This year, 48% of learners offered physical science of which 86% achieved 40% and above. The percentage scoring 40% and above in mathematics is 88.30%
Natasha Silverman (below) of King David High School, Linksfield, obtained 100% for mathematics and 99% for advanced programme mathematics. In addition to that she received 8 distinctions and an outstanding rating (top 5% in 6 subjects and over 80% for life orientation) as well as top 1% in six subjects.
Silverman believes that matriculants should not feel guilty for taking a break. She feels that, “the key to success is maintaining a balance in your academic, social and physical life”. Silverman plans on studying Actuarial Science at Wits University.
Hard work, commitment and team work
IEB chief executive Anne Oberholzer said: “The IEB is proud of the achievements of the Class of 2015. Learners have again shown that with a commitment to hard work over their 12 years of schooling and supported by a dedicated cohort of teachers and parents, they have achieved the first major milestone in their learning careers.”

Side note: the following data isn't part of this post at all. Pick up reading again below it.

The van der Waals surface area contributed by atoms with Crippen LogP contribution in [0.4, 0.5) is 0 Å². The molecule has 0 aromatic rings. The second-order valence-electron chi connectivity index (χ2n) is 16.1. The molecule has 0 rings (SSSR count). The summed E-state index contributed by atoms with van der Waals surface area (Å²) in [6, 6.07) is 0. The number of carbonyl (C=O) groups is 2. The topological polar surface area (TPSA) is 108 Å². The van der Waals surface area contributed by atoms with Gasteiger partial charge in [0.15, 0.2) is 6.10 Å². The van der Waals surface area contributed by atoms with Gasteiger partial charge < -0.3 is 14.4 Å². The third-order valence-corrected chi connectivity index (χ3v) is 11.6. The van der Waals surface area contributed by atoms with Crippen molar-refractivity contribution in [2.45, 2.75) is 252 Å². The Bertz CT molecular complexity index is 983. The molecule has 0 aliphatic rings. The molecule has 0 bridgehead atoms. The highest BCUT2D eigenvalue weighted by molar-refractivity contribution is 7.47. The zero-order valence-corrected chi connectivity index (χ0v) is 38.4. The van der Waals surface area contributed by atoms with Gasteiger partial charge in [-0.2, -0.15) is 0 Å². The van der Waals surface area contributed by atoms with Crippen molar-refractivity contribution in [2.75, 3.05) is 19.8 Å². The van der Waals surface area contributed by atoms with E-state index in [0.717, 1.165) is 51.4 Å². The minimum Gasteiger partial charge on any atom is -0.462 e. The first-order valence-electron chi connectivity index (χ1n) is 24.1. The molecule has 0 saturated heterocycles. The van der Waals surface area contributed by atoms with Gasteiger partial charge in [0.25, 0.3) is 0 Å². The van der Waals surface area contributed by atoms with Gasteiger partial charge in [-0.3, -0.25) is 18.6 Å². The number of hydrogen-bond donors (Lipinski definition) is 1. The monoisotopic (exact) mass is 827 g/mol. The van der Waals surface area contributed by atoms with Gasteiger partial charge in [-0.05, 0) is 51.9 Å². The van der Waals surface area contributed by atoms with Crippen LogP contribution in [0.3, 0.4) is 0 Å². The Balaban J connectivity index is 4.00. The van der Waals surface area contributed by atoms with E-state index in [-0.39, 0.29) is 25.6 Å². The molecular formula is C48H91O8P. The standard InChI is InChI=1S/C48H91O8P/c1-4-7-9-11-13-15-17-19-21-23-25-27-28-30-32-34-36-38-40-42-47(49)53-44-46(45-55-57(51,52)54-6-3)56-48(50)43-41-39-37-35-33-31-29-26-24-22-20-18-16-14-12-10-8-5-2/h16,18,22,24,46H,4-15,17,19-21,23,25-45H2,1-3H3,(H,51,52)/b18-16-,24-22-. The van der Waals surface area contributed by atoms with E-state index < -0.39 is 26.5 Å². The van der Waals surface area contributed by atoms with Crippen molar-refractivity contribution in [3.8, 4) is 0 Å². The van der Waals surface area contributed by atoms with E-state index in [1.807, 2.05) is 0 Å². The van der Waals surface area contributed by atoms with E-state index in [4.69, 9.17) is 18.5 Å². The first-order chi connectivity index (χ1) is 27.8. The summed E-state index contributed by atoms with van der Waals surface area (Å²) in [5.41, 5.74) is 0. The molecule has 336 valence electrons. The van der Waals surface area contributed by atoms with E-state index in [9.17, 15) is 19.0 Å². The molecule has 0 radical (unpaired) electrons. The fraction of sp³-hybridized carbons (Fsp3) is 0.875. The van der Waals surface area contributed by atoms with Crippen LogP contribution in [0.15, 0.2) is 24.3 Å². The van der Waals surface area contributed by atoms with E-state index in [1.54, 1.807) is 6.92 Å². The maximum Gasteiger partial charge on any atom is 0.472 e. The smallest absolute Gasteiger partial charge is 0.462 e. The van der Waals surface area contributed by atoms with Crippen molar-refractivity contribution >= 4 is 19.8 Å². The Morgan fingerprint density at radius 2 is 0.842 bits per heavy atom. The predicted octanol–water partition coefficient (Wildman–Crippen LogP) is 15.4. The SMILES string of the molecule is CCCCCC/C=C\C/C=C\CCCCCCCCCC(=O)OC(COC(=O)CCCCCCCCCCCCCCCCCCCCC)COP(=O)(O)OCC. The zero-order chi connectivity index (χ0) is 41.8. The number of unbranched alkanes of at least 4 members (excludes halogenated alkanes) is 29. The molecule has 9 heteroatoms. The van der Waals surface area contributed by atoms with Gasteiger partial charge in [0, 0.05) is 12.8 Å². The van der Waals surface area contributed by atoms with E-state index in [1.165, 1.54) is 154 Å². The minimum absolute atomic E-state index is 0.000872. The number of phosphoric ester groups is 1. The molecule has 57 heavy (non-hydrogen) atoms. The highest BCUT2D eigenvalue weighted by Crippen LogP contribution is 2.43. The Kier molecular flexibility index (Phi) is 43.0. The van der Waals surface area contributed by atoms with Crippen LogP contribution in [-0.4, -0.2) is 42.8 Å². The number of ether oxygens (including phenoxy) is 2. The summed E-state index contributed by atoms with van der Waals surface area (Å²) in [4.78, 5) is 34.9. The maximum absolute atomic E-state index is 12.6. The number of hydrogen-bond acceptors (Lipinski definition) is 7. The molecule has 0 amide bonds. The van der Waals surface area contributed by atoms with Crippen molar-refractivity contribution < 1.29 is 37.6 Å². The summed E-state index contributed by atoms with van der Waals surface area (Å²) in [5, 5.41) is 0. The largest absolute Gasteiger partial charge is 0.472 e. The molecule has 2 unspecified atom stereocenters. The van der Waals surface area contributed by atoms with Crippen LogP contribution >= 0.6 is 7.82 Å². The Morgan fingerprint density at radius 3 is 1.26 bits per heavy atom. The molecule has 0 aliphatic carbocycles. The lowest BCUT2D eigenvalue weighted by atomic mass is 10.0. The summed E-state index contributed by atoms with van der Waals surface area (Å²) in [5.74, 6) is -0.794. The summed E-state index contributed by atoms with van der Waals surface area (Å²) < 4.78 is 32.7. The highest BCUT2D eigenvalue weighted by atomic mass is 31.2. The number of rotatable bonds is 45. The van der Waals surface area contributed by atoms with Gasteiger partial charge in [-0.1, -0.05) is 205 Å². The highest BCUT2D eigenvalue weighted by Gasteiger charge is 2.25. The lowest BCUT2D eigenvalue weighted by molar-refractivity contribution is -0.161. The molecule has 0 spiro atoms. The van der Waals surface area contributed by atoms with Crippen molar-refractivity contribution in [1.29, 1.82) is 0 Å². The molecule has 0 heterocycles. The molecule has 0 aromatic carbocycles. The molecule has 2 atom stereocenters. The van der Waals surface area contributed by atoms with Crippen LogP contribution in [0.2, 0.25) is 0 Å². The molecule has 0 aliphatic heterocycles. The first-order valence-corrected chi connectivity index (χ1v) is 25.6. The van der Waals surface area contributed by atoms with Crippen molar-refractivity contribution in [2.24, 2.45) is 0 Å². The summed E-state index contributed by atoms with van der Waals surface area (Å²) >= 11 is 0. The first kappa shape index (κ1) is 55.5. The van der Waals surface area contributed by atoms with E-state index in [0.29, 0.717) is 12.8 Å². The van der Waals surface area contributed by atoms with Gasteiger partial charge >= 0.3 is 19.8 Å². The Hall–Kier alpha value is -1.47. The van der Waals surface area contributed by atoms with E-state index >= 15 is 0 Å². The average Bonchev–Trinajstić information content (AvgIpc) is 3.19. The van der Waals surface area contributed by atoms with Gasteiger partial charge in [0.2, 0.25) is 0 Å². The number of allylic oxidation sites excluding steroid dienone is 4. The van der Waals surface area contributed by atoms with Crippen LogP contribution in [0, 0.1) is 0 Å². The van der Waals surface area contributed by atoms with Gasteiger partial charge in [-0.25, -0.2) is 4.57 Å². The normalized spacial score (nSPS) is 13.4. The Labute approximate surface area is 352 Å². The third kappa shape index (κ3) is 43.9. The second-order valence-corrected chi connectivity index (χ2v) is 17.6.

Advanced programme courses
Other results released by the IEB were the advanced programme (AP) courses. The IEB developed the Advanced Programme courses in Mathematics, English and Afrikaans, which is equivalent to the United Kingdom’s A level courses. AP courses are available to any learner in South Africa who chooses to participate regardless of attending an IEB or a state school.
This year saw an increase of approximately 18.5% of learners offering the advanced programme courses. There were 2 498 learners this year, a huge increase in comparison to 2 109 learners in 2013. Of the 2 498 learners, 1 298 come from IEB registered schools while the remainder come from state schools.
This year’s pass rate in the AP courses were as follows: 87.7% achieved a pass above 40%. From a total of 596 learners offering AP English, 99.8% achieved a pass mark of 40% or above. All learners offering AP Afrikaans achieved a mark of 40% and above.
Follow your dreams
Principal Loraine Srage, of King David High School Linksfield, would like to, “congratulate all the matriculants on your own personal achievements. My best advise to you all would be to follow your dreams and never be afraid. You can all be whatever you want to be. I wish you all well for the coming year and for all your future successes”.